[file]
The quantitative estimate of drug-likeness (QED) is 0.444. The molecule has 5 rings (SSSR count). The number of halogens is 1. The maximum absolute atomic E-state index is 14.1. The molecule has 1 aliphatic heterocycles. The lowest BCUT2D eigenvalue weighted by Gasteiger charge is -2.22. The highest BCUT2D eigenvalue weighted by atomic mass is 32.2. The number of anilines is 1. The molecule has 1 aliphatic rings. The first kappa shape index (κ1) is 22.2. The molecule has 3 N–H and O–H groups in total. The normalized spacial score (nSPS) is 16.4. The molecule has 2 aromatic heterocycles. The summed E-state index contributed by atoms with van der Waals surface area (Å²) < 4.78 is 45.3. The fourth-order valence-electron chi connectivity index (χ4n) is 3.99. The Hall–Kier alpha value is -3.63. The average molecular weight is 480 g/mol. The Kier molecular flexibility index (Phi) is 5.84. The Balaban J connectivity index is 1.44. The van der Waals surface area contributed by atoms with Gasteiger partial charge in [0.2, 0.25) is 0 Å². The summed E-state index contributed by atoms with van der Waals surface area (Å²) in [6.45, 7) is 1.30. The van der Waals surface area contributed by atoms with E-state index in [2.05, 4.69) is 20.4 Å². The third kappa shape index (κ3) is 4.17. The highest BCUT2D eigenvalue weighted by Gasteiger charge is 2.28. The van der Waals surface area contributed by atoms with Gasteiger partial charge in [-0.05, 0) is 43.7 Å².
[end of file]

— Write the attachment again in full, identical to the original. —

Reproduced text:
The quantitative estimate of drug-likeness (QED) is 0.444. The molecule has 5 rings (SSSR count). The number of halogens is 1. The maximum absolute atomic E-state index is 14.1. The molecule has 1 aliphatic heterocycles. The lowest BCUT2D eigenvalue weighted by Gasteiger charge is -2.22. The highest BCUT2D eigenvalue weighted by atomic mass is 32.2. The number of anilines is 1. The molecule has 1 aliphatic rings. The first kappa shape index (κ1) is 22.2. The molecule has 3 N–H and O–H groups in total. The normalized spacial score (nSPS) is 16.4. The molecule has 2 aromatic heterocycles. The summed E-state index contributed by atoms with van der Waals surface area (Å²) < 4.78 is 45.3. The fourth-order valence-electron chi connectivity index (χ4n) is 3.99. The Hall–Kier alpha value is -3.63. The average molecular weight is 480 g/mol. The Kier molecular flexibility index (Phi) is 5.84. The Balaban J connectivity index is 1.44. The van der Waals surface area contributed by atoms with Gasteiger partial charge in [0.2, 0.25) is 0 Å². The summed E-state index contributed by atoms with van der Waals surface area (Å²) in [6.45, 7) is 1.30. The van der Waals surface area contributed by atoms with E-state index in [2.05, 4.69) is 20.4 Å². The third kappa shape index (κ3) is 4.17. The highest BCUT2D eigenvalue weighted by Gasteiger charge is 2.28. The van der Waals surface area contributed by atoms with Gasteiger partial charge in [-0.05, 0) is 43.7 Å².